Stanford economist Eric Hanushek and two colleagues recently conducted a study that ranked American states and foreign countries side by side based on the percentage of students performing at the advanced level in math proficiency. Obviously, the students scoring highest are the most likely to get the best jobs in the future.
Oklahoma was near the bottom of the list alongside countries such as Uruguay, Bulgaria and Serbia.
We have some work to do, but I’m confident that as we hone our focus on math instruction, our students will begin to excel in this necessary discipline.
So how does all this relate to Pi?
Pi is interesting. It’s an irrational number meaning that the digits after the decimal point never end and never repeat. The most common approximation of Pi is 3.14, which is why March 14 is considered Pi Day. And Pi Day allows us all to have some fun with math – never a bad way to get students to learn.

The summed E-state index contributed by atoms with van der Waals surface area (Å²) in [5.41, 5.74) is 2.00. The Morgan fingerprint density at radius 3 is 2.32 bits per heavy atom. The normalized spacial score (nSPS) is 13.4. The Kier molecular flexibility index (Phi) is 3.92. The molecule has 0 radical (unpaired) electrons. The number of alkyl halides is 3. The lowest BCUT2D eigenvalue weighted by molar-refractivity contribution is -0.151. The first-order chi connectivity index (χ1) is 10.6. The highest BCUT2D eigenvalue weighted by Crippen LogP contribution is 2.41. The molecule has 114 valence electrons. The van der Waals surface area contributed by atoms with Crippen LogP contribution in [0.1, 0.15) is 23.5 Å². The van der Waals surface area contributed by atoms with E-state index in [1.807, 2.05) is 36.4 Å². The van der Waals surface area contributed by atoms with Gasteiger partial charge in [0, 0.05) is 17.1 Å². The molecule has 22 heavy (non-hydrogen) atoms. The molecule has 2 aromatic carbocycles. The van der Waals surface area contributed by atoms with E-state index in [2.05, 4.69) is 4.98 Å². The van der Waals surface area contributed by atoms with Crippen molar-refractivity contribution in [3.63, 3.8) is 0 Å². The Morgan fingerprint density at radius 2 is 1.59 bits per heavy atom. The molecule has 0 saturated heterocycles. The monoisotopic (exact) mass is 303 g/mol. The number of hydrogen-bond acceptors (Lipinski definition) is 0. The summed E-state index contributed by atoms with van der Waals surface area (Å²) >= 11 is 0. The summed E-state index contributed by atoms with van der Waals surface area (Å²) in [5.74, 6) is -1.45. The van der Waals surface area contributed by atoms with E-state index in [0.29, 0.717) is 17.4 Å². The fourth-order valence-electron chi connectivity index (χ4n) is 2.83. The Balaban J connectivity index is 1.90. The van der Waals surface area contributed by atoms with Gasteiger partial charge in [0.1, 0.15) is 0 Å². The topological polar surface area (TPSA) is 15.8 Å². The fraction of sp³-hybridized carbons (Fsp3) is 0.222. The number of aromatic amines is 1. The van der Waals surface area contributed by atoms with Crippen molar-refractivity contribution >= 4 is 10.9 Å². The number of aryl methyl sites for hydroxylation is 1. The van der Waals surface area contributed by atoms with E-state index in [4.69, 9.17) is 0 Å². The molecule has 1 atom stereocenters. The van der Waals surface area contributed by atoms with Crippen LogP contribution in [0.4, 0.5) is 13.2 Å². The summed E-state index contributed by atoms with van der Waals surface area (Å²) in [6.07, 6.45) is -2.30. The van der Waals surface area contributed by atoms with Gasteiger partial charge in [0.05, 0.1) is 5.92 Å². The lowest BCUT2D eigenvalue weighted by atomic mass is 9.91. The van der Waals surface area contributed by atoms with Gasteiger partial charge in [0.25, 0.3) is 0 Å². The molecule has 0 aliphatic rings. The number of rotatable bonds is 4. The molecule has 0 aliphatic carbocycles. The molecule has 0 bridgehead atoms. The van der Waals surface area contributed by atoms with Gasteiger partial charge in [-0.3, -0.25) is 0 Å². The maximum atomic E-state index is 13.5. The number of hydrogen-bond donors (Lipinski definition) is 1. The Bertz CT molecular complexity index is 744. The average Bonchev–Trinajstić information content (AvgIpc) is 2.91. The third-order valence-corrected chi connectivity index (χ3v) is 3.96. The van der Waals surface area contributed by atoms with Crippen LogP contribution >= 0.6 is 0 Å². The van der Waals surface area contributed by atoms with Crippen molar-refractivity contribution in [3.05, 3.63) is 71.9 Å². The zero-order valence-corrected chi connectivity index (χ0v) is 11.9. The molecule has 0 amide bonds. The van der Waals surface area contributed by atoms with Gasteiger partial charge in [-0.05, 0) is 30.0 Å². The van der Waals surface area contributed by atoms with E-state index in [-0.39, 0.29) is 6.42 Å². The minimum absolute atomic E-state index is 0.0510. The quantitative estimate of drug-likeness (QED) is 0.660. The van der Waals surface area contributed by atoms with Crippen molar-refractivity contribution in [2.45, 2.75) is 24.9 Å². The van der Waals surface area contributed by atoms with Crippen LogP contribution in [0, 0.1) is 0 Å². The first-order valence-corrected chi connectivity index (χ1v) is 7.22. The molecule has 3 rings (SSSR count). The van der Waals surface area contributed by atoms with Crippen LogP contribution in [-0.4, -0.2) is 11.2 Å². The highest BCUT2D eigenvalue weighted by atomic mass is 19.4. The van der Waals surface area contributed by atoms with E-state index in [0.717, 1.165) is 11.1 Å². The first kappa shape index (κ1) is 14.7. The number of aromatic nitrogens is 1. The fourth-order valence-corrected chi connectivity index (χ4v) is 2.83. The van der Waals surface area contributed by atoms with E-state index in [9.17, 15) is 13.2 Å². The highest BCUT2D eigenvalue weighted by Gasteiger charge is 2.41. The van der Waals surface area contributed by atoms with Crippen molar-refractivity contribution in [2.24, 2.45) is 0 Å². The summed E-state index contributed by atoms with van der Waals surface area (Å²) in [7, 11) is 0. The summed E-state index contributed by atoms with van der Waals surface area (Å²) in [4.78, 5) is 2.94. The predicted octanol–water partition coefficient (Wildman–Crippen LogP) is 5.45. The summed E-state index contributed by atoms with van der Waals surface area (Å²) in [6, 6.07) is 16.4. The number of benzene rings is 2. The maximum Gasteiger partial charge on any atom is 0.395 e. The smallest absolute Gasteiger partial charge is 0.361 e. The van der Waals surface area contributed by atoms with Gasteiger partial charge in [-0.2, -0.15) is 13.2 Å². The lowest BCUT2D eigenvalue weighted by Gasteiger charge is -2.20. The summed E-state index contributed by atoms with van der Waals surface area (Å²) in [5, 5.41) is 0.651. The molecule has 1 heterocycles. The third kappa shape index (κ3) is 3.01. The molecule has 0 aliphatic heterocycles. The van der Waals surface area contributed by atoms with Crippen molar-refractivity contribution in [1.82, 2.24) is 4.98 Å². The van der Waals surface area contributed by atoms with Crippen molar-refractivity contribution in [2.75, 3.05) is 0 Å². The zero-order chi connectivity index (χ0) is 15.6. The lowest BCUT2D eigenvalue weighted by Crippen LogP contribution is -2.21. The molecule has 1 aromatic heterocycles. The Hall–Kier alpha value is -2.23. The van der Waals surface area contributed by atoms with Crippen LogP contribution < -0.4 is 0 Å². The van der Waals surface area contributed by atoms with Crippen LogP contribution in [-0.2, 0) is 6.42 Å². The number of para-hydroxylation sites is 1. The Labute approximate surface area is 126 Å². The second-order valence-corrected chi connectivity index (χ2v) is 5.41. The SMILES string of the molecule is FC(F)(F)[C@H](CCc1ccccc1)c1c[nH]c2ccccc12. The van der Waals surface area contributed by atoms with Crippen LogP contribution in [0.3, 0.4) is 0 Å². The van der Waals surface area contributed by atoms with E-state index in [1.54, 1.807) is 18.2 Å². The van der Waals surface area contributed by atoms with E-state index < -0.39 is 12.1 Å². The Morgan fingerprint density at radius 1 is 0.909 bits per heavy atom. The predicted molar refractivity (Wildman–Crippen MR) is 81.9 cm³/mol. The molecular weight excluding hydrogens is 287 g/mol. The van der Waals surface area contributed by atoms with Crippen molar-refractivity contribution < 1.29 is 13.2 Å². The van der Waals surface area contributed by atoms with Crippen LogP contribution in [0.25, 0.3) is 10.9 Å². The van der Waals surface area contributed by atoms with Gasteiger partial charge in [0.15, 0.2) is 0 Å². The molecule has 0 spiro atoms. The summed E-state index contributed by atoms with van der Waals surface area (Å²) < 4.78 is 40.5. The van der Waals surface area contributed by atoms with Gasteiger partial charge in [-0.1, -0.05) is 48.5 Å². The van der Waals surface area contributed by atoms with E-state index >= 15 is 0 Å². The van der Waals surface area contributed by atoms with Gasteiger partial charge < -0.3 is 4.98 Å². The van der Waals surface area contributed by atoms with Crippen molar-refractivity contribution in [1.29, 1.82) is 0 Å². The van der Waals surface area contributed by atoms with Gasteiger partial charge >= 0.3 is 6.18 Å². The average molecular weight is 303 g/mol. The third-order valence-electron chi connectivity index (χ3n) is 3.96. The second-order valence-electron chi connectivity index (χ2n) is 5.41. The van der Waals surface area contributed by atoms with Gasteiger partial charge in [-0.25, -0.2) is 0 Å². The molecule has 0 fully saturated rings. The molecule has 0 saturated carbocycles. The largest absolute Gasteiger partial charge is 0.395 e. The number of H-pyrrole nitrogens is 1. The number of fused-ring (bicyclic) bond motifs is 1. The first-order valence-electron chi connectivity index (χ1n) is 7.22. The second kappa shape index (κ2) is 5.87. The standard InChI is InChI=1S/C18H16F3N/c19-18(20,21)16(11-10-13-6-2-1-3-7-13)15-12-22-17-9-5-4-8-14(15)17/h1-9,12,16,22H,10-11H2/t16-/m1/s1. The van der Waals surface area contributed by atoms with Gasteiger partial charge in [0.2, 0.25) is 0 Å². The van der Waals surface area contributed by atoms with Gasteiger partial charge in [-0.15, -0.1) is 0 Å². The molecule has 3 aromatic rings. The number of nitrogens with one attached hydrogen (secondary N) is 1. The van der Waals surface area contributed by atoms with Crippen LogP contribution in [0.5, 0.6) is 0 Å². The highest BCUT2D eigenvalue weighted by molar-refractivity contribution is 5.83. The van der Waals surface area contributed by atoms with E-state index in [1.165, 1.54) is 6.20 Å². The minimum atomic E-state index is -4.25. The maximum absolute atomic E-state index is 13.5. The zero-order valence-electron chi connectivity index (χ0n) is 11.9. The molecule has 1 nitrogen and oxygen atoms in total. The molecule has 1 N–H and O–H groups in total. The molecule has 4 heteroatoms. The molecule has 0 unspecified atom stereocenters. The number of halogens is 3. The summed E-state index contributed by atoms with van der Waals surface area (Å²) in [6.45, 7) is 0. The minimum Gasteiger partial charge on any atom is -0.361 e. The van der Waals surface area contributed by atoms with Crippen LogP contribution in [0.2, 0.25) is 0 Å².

I read this week how students all across the state celebrated Pi Day. Students at Ardmore High School, for instance, held a pie-eating contest and got to throw pies at their teachers. Oh what educators will do to teach a lesson!
Thursday, March 15, 2012
"An Oklahoma school is investigating Thursday whether bullying left an Ada girl in a wheelchair," KOCO-TV reports.
"Preregistration for kindergarten students at Edmond Public Schools for the 2012-13 school year will be March 28 and March 29," The Oklahoman reports.
Parents must bring two proofs of residency such as a current utility bill or mortgage contract, deed or lease agreement and a birth certificate. ... Parents who have applied for transfer to a school outside their neighborhood should preregister at their neighborhood school unless they have been notified their transfer request has been granted.
Yes, that "proof of residency" is critical. (After all, this is Edmond. We can't let just anyone in, you understand.) As the liberal Berkeley law professor John E. Coons has observed,